Photo of a young boy playing with Lego

In the winter months of 2016, Claudia Gonzalez*, a mother of three living in Brighton Park, unexpectedly lost her job. Though she aggressively searched for alternative employment, she couldn’t keep up with rent payments for her apartment.

The sole provider for her family, Claudia needed some outside support to keep a roof over the heads of her two sons and daughter, who were all enrolled at a local elementary school. Stable housing is a necessity for all individuals, but especially for students who require a strong foundation to learn and succeed.

That’s why the staff of their school referred Claudia and the family to Brighton Park Neighborhood Council’s Success and Stability Program. Funded by the Siemer Institute, an organization that oversees a network of programs intended to stabilize families, the Success and Stability Program provides wrap-around services to families’ experiencing housing insecurity.

Participating families have a school-aged child and are homeless, at-risk of being homeless or living in an unstable living environment, such as couch surfing or living with multiple families in one home. Families with parents who are undocumented or formerly incarcerated, as well as those displaced from other countries or U.S. territories, especially benefit from the program, as they face even greater barriers to obtaining housing and employment.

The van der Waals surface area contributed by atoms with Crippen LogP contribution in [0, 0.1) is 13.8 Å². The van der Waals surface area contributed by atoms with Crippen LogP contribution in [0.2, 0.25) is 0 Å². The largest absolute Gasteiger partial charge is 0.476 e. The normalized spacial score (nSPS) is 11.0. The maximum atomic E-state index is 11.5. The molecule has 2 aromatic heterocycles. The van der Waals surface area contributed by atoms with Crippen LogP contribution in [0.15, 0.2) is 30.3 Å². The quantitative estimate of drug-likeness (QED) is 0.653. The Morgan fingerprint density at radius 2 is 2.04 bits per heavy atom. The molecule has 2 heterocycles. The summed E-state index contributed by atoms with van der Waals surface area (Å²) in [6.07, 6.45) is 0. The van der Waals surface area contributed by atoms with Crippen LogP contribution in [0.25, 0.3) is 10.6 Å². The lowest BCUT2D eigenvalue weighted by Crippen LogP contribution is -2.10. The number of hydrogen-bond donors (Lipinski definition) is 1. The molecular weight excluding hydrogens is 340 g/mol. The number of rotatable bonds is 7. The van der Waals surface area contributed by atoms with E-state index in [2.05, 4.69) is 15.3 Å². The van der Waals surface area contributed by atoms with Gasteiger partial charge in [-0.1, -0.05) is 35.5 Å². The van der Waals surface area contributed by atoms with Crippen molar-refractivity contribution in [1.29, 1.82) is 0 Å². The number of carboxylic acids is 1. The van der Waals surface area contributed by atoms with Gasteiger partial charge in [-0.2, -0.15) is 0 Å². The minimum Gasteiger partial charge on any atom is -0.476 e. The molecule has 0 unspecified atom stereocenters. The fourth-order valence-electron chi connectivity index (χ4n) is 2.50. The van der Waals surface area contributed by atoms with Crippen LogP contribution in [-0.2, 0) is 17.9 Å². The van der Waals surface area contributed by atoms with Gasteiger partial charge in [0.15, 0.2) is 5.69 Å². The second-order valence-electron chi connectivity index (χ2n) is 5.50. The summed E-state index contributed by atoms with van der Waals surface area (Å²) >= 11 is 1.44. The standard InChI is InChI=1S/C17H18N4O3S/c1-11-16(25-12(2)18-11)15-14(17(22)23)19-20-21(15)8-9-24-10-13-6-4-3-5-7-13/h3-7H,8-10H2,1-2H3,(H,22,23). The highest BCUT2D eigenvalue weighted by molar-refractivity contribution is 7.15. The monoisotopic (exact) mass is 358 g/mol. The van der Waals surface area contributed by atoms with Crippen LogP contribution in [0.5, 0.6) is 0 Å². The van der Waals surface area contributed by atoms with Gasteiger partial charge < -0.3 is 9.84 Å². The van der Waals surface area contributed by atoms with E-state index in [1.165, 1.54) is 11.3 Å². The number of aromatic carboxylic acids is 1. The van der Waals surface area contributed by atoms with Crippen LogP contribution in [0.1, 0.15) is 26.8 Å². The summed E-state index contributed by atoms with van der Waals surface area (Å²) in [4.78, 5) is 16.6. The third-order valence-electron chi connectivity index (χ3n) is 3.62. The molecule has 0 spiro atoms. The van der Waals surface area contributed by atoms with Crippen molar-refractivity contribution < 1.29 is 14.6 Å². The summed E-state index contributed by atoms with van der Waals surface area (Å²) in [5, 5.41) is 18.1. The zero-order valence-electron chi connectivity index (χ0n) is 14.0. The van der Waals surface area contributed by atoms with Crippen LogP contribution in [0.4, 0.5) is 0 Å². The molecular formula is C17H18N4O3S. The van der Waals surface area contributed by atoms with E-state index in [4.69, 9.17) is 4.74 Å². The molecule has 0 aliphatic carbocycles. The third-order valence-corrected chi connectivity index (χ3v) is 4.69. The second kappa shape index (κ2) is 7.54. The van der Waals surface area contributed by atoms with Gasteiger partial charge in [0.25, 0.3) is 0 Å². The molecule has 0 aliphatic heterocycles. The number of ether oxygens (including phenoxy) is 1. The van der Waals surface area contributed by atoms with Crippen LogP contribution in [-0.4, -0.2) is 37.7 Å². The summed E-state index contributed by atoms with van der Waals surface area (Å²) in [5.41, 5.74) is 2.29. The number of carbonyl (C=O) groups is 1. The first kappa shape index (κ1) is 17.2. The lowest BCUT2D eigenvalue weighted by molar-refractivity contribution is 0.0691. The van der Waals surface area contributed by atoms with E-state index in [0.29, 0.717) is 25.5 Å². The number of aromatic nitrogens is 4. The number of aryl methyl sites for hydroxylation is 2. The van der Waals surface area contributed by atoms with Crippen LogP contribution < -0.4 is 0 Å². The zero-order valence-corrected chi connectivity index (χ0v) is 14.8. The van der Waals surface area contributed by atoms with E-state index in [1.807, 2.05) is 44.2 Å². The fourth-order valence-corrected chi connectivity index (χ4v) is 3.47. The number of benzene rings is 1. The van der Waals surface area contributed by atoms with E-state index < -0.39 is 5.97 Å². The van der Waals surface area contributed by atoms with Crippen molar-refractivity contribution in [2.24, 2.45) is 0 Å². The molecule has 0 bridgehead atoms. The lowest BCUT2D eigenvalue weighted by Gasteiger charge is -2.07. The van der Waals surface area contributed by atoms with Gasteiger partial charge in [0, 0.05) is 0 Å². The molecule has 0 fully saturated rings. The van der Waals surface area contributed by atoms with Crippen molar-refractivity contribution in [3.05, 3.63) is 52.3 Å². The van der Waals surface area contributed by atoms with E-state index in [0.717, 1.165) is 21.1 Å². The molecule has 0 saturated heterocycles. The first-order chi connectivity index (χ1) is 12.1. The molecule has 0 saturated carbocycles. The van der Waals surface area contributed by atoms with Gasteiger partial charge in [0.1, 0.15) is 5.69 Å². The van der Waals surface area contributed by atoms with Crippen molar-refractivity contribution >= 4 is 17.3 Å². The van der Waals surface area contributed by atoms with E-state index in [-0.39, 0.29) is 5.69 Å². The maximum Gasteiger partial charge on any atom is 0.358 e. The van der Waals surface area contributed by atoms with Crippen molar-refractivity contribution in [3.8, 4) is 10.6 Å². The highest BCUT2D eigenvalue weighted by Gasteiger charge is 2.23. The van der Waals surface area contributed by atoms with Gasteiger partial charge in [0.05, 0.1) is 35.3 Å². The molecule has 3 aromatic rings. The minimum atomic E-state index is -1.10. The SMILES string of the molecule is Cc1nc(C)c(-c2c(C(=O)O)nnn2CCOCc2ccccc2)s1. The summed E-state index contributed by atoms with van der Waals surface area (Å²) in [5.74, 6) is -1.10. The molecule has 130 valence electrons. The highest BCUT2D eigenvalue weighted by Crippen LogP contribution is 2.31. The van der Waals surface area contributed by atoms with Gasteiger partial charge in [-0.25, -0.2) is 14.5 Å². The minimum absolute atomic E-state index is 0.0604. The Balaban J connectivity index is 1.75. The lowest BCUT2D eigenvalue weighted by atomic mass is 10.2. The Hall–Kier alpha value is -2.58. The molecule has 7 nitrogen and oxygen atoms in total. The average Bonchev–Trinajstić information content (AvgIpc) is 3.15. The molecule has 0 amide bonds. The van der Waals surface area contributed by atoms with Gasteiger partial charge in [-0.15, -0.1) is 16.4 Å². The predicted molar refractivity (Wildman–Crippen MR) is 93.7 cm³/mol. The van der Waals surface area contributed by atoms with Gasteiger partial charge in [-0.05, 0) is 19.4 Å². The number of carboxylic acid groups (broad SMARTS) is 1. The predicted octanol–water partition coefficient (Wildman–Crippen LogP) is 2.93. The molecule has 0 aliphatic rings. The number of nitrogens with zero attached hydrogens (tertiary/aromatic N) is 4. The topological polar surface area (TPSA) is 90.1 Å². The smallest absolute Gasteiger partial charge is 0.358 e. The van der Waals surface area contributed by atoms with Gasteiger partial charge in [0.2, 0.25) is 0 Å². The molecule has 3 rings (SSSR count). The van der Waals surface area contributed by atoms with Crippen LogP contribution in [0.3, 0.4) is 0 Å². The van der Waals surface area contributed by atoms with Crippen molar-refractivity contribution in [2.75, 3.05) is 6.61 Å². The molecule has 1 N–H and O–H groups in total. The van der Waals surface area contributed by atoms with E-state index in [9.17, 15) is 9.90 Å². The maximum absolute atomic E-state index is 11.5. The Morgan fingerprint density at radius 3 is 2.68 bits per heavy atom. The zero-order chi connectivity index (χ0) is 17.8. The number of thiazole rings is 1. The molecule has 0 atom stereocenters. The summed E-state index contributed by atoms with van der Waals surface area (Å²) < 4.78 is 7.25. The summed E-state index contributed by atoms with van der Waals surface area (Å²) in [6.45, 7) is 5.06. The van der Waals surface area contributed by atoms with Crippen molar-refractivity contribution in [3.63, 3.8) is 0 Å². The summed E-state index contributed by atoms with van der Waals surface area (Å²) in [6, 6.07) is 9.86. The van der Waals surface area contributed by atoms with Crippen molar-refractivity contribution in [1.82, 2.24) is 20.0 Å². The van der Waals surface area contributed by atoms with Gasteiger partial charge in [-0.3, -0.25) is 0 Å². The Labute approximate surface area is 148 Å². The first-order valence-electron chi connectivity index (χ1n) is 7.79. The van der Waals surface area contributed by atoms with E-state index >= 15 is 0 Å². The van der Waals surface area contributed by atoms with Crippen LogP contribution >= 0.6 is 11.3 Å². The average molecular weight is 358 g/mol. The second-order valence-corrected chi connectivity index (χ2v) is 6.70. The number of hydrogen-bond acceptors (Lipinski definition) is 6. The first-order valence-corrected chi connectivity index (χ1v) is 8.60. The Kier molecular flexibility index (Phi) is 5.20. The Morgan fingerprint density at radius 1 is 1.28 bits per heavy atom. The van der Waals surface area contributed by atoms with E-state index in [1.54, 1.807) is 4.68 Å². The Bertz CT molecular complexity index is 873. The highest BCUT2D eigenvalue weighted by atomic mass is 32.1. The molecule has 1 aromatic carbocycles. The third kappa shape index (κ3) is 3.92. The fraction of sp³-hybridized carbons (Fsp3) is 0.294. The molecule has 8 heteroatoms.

A nationwide organization, Siemer Institute solely partners with local United Ways, who, in turn, facilitate the Success and Stability Program in communities of greatest need. In the Chicago region, United Way partner agencies in Brighton Park, Auburn Gresham and West Chicago host the program.

Stationed in local schools, the Success and Stability case managers are assigned dozens of families, like Claudia’s, to help the parents address the root causes of their challenges, craft goals to address those challenges and execute those goals. “By strengthening the household, you empower the parents so that the children are cared for and can thrive,” said Kimberly Richards, a program case manager from Auburn Gresham. Some common goals that parents make include avoiding eviction, finding affordable housing or saving for a home.

Caseworkers approach this work with the intention of creating a healthier environment for the students to learn and achieve.  “You can’t do homework when the lights turn out in the shelter. When you know your parents are worried about paying rent, you can’t focus on school,” said Jenny Hansen, United Way of Metro Chicago’s senior manager of Safety Net and Basic Needs. “If you’re hungry, tired or stressed because of eviction, you can’t learn. If we want kids to be successful in school, we need to stabilize the family.”